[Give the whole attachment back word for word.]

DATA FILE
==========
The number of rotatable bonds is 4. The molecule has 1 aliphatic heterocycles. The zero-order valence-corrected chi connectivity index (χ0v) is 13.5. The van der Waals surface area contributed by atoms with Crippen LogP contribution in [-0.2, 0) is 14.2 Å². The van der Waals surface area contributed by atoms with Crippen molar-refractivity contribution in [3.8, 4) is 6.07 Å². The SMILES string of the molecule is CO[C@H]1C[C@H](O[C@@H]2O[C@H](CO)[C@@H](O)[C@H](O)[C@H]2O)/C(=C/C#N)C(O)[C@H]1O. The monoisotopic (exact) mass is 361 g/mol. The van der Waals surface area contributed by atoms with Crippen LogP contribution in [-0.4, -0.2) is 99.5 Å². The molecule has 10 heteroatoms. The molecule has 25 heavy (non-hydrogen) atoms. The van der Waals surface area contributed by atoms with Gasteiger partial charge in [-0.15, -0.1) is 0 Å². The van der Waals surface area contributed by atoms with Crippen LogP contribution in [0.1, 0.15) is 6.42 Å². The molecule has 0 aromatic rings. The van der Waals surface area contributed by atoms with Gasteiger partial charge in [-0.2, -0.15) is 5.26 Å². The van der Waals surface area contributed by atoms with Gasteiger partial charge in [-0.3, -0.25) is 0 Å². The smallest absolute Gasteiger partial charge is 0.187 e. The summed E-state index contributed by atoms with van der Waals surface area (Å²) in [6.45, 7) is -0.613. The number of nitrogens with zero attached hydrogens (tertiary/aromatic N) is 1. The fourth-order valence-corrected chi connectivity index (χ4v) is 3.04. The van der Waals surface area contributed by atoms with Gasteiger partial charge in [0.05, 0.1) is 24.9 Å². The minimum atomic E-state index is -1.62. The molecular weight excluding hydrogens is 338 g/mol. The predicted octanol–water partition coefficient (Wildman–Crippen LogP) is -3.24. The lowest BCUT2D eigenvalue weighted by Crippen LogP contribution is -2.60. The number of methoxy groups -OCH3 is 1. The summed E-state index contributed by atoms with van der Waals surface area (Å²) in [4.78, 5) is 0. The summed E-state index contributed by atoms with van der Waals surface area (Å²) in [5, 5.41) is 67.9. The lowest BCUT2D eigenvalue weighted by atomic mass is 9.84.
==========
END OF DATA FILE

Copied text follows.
The number of rotatable bonds is 4. The molecule has 1 aliphatic heterocycles. The zero-order valence-corrected chi connectivity index (χ0v) is 13.5. The van der Waals surface area contributed by atoms with Crippen LogP contribution in [-0.2, 0) is 14.2 Å². The van der Waals surface area contributed by atoms with Crippen molar-refractivity contribution in [3.8, 4) is 6.07 Å². The SMILES string of the molecule is CO[C@H]1C[C@H](O[C@@H]2O[C@H](CO)[C@@H](O)[C@H](O)[C@H]2O)/C(=C/C#N)C(O)[C@H]1O. The monoisotopic (exact) mass is 361 g/mol. The van der Waals surface area contributed by atoms with Crippen LogP contribution in [-0.4, -0.2) is 99.5 Å². The molecule has 10 heteroatoms. The molecule has 25 heavy (non-hydrogen) atoms. The van der Waals surface area contributed by atoms with Gasteiger partial charge in [-0.15, -0.1) is 0 Å². The van der Waals surface area contributed by atoms with Crippen LogP contribution in [0.1, 0.15) is 6.42 Å². The molecule has 0 aromatic rings. The van der Waals surface area contributed by atoms with Gasteiger partial charge in [-0.2, -0.15) is 5.26 Å². The van der Waals surface area contributed by atoms with Gasteiger partial charge in [-0.3, -0.25) is 0 Å². The smallest absolute Gasteiger partial charge is 0.187 e. The summed E-state index contributed by atoms with van der Waals surface area (Å²) in [6.45, 7) is -0.613. The number of nitrogens with zero attached hydrogens (tertiary/aromatic N) is 1. The fourth-order valence-corrected chi connectivity index (χ4v) is 3.04. The van der Waals surface area contributed by atoms with Gasteiger partial charge in [0.05, 0.1) is 24.9 Å². The minimum atomic E-state index is -1.62. The molecular weight excluding hydrogens is 338 g/mol. The predicted octanol–water partition coefficient (Wildman–Crippen LogP) is -3.24. The lowest BCUT2D eigenvalue weighted by Crippen LogP contribution is -2.60. The number of methoxy groups -OCH3 is 1. The summed E-state index contributed by atoms with van der Waals surface area (Å²) in [4.78, 5) is 0. The summed E-state index contributed by atoms with van der Waals surface area (Å²) in [5, 5.41) is 67.9. The lowest BCUT2D eigenvalue weighted by atomic mass is 9.84.